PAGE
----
RadioandMusic
| 19 Jun 2019
Real story of Shemaroo's 168 hours long #FilmiGaaneAntakshari that entered Limca Book of Records

MUMBAI: There was a need to do something out of the box. To bring in a concept that would connect, yet be unique. This gave birth to the longest Antakshari #FilmiGaaneAntakshri at leading music label Shemaroo.

The basic concept was to do something exceptional that would create enough buzz around its newly developed app- Filmi Gaane. The team wanted to do something extraordinary to get enough downloads for their app. This is when the idea of playing ‘Antakshari’ popped up. But this wasn’t going to be just any antakshari, it was going to be the longest antakshari ever played and the first to be on Twitter.

The marketing plan sounded just right for Shemaroo’s retro video music app, but the execution was a challenge. This is when Kunal Wadhwani the Sr. Manager- digital marketing and social media at Shemaroo took it upon himself.

The Antakshari was going to last seven days on a digital medium – Twitter. Thus, the rules had to be put in place and so was a team.

Hence, over an antakshari mock run that went on for a month, the team created these rules.

Rule 1: The songs would be retro which meant - in or before the year 2000.

Rule 2: Use the #FilmiGaane  

Rule 3: One has to tag.

Rule 4: Anyone using Filmi Gaane app link had more chances of winning vouchers worth 100 rupees.

While making these rules, they also realised that the name of the songs would be written in English. Thus most of the songs would end with the letter ‘A’. Thus, to avoid lack of words they chose to go with Hindi syllables, like any other antakshari. “During our mock runs, we realised that a lot of things can go wrong. That is why we brought in place a robust process. We couldn’t have had issues cropping up during our antakshari. We realised about the letter during that. So, wherever the user would end the song we would announce the next letter as a Hindi syllable,” explained Wadhwani, who gave his team temporary designations to have a smooth flow of the longest antakshari and keep everyone motivated.

Here are the designations -

Chief Winner Officer – He/ she would check if the hashtag was used or not. Also keep a tab on the winners. So, that the same person does not keep winning. The maximum number of times that one person was allowed to win was 25 times in 24 hours. And also keep an eye on the blacklisted letters. 

 While researching for the antakshari, the team at Shemaroo had realised that there are a few Hindi letters that do not have too many songs. Thus, they blacklisted those words to ensure maximum participation.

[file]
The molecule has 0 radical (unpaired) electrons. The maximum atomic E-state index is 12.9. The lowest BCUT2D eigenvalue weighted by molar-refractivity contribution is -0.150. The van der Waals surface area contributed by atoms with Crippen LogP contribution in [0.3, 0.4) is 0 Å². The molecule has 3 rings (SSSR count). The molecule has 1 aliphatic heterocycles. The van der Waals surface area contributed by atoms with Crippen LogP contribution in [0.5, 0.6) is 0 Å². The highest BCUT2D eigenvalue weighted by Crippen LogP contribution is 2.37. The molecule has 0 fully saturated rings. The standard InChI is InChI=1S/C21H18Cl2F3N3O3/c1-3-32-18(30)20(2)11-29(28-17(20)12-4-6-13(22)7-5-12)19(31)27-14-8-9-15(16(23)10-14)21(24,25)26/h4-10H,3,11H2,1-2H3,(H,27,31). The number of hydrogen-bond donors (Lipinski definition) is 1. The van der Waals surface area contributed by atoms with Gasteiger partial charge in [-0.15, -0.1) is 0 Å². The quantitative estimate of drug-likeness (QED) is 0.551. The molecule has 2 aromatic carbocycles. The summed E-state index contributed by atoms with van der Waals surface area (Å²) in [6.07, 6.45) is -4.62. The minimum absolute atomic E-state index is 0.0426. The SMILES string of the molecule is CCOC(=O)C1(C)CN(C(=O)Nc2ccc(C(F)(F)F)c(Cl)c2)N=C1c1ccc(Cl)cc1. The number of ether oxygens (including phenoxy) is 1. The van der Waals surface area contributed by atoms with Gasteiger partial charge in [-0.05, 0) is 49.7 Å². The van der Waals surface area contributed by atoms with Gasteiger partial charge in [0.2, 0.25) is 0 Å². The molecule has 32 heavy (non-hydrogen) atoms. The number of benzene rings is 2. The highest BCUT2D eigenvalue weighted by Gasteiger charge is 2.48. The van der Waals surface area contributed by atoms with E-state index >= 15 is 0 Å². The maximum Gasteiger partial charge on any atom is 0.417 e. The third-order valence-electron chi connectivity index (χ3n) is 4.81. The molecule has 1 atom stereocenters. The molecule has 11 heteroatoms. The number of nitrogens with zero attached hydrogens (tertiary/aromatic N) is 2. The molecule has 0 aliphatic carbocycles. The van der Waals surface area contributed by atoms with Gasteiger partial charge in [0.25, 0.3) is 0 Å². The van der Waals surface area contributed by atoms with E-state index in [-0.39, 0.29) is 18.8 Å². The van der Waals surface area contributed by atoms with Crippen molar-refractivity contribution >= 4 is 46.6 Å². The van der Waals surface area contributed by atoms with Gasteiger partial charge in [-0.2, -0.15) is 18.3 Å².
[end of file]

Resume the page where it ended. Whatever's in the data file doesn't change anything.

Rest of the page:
Chief Song Officer – Checked if the song had been used or not.  He/ she also updated the sheet on Facebook for the participants to check. Check the year of the song. The chief song officer had to also check if the song was in or before the year 2000.

Chief Handling Officer – Was responsible for announcing the winner. Tell the users the next letter. Build up the excitement. She/he was also the one tweeting from the handle.

Chief Response officer –The main job of this person was to answer the queries being asked by the participants.

 “The #FilmiGaaneAntakshari team was a mix of Shemaroo’s social media, Youtube and research team. We had 12 people working on the first four days, but we had to rope in more people by the end because the number of songs started decreasing and we needed more people to research,” confessed Wadhwani.

 At the end of the day, all the hard work paid off with Shemaroo creating not one but two Limca Book Records.

'Most Tweets in a Day'

'First and Longest Antakshari on Twitter'

When the Shemaroo team attempted the record, they weren’t hundred per cent sure about achieving it as there were many challenges. “We were wondering if we would be able to pull off a retro antakshari on a medium that is youth based – Twitter,” stated Wadhwani, saying he was surprised by the response received on day 1 and something that continued till Day 7.

He added, “Before starting the camping we had thought that we would announce a winner every 30 minutes and then shift the song. But, as soon as we announced the campaign we started getting 25 to 30 songs a minute. Thus, we decided on announcing a winner every five minutes and we continued to do that until the last day.”

Every five-minute a winner received a 100 rupees voucher and at the end of the campaign the grand prize winner; which is someone with the maximum number of participation in the entire tournament received 10,000 rupees.

However, Wadhwani believes that it was not just the gifts that lured the audience to participate. They found a personal connect and many even went on to tweet about the same on Shemaroo’s Twitter page.

Now, that’s some campaign. Congratulations team Shemaroo!